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Arab World Makes Significant Regulatory Reforms

by Lorys Charalambous,, Cyprus

13 November 2008

Doing business is becoming easier in most parts of the Arab World according to a report examining the business regulatory environment of 20 Arab economies.

According to the report, produced by the International Finance Corporation (IFC), Arab countries are increasing efforts to make their services more accessible and efficient. The report surveyed the ease of operating a private business from Arab countries and what benchmarks regulations, reforms and ‘good practices’ are in place.

The report shows that 13 Arab economies introduced 29 reforms between June 2007 and June 2008 in the areas measured by the IFC. The report has found that over the past five years, the most popular area of reform in the Arab World was business start-ups, with 10 economies reforming their practices. Getting credit information was the second most popular reform, followed by improvement in trade across borders. Multiple reforms also took place in investor protection, dealing with licenses, registering property and paying taxes.

Dahlia Khalifa, a co-author of the report, said: “Good rules that are efficient, transparent, and accessible make it easier, especially for small and medium enterprises, to do business in a fast-changing world. Otherwise, businesses can be trapped in the unregulated, informal economy, where they have less access to finance, hire fewer workers, and workers lack the protection of labor law. Arab economies recognize this and are taking action to reform their business regulatory environments.”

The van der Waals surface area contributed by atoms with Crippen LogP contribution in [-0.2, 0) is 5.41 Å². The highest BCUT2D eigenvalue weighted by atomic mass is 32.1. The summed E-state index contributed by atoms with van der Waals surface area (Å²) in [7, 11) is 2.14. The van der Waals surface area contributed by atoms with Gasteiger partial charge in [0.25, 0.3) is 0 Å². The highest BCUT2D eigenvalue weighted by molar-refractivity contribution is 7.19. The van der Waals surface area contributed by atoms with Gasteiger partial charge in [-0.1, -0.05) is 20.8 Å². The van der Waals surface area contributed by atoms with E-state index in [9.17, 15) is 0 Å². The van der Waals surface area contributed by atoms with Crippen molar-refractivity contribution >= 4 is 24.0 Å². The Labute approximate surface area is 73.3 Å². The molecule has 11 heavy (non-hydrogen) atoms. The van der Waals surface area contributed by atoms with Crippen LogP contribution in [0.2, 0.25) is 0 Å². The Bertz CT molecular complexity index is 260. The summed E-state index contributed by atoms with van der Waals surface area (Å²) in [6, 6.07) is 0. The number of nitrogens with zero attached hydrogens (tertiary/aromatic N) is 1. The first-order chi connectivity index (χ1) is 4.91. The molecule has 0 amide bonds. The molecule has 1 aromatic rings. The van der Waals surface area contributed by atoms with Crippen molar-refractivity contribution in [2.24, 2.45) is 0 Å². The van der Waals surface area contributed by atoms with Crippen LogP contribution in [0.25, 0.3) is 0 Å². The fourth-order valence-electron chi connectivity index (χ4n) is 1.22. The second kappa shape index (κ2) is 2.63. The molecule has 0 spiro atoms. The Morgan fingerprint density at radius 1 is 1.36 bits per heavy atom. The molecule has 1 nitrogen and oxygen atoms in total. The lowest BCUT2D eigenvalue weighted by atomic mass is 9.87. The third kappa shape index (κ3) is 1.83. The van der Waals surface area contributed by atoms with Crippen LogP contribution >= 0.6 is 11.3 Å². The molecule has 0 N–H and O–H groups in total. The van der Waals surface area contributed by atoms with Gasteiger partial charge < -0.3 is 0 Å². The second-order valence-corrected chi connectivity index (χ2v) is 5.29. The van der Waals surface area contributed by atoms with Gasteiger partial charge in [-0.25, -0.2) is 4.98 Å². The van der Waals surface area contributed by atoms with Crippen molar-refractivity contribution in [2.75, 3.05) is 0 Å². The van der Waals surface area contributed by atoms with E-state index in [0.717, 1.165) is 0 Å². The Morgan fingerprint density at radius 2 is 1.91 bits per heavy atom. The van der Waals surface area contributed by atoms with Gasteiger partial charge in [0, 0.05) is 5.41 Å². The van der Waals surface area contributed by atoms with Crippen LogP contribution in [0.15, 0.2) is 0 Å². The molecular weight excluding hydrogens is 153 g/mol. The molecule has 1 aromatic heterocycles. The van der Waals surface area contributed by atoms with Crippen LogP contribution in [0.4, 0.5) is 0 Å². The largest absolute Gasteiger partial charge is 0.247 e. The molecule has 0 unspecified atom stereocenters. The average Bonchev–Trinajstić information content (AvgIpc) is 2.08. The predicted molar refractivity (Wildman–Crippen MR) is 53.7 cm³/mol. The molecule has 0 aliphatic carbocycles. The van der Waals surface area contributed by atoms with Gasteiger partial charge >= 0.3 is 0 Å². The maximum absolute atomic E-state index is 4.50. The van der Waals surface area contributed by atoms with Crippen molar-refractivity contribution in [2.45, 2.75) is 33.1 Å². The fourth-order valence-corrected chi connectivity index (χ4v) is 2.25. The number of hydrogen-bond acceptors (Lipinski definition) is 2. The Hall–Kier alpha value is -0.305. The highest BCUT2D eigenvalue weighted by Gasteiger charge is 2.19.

Initial results show that reforms lead to change on the ground. Six months after Egypt reformed its property registry, title registrations increased and related revenue rose by 39%. Commercial registrations in Oman increased by 93% over the past year after it implemented a one-stop shop for business start-ups. In Saudi Arabia, reducing minimum capital requirements led to an 81% increase in new company registrations.

Dr Hazem El Beblawi, advisor to the Arab Monetary Fund, said: “Regulatory reforms make it easier for local entrepreneurs to do business, and overall enhance business environments and regional competitiveness.”

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